Not so, said Steve Linford of Spamhaus via email. "Spamhaus has at no time ever blacklisted either GoDaddy nor eMarketersAmerica, nor has anyone from Spamhaus even spoken to GoDaddy about eMarketersAmerica, nor would we have any reason to since eMarketersAmerica was not spamming."
An e-mail to Felstein from Ben Butler in the "Spam and Abuse Department" of GoDaddy Software dated April 24 said: "As I am sure you are aware, we have a no-tolerance policy against spam and network abuse. We have received notification that our IP space has been blacklisted as a result of association with your domain name. Our network connectivity and ability to reach customers has been compromised as a result of your domain, and we have sufficient reason to believe that further connectivity issues may well occur as a result of association with, and providing DNS [domain name services] for this domain name. We consider this to be an abuse of our services, and therefore against the terms of our service."
Butler declined to discuss the heave-ho given to the eMarketersAmerica.org site.
Felstein said that GoDaddy Software would be added as a defendant in the suit filed against a group of anti-spammers last month.
"We have an adamant no-spam policy at GoDaddy," said Christine Jones, legal spokeswoman for the firm. "We don't take action unless questionable activity comes to our attention."
Some of the anti-spammers contend that Felstein is a shill for spammers, including Boca Raton-based executive Eddy Marin, which Spamhaus characterizes as the "No. 1 spammer in the world."
Both Felstein and Marin denied the accusations, although Felstein said Marin has been a client.
EMarketersAmerica was registered by Felstein as a non-profit trade association to represent e-mail marketers, although he won't release members' names for fear of retaliation from the anti-spammers, he said.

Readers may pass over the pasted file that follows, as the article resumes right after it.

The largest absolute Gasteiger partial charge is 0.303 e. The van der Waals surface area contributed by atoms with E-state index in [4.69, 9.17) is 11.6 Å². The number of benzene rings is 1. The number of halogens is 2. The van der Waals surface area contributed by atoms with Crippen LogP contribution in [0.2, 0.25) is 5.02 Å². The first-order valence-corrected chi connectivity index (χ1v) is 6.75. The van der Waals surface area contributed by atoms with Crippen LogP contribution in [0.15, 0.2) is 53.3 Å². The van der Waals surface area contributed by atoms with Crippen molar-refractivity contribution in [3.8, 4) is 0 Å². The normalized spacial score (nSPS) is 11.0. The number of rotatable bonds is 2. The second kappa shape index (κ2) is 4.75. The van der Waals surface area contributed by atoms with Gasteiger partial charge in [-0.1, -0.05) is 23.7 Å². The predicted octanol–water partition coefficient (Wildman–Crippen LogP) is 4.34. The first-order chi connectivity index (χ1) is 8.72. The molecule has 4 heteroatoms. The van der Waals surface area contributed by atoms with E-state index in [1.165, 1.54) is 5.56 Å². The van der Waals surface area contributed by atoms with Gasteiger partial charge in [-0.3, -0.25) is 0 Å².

A month after forming the association, Felstein filed suit on its behalf against a dozen anti-spam defendants he claimed had injured the association's members.
Most of the anti-spammers have joined in an answer to the suit and deny all the allegations of wrongdoing.
They are represented in the suit by attorneys Samuel A. Danon, with Hunton & Williams in Miami, and Paul F. Wellborn III, of Wellborn & Butler in Atlanta.
Management consultant Hart said his firm represents no e-marketers, but it is reviewing the spam situation for a number of post-secondary school clients.
He feels that SPEWS, one of the anti-spammers named in eMarketersAmerica.org's suit, is the most draconian in its zeal to curb the tide of unsolicited commercial e-mail.
"SPEWS blocks the IPs of spammers so that subscribing systems reject the incoming e-mail," Hart said. He objects to the secrecy involved with SPEWS and the lack of appeal from the anti-spammers blacklists.
"Much of the mail that the blacklists consider to be spam is entirely lawful in those states that have anti-spam laws," he said. He called SPEWS accountable to no one and its criteria arbitrary and vindictive.
"In fact, nobody will admit to running SPEWS," Hart said.
"Nobody would argue that people do not have the right to block mail in any manner that they choose," he said. "The issue is the conduct and process of a third-party blacklister, their lack of accountability and the potential for abuse."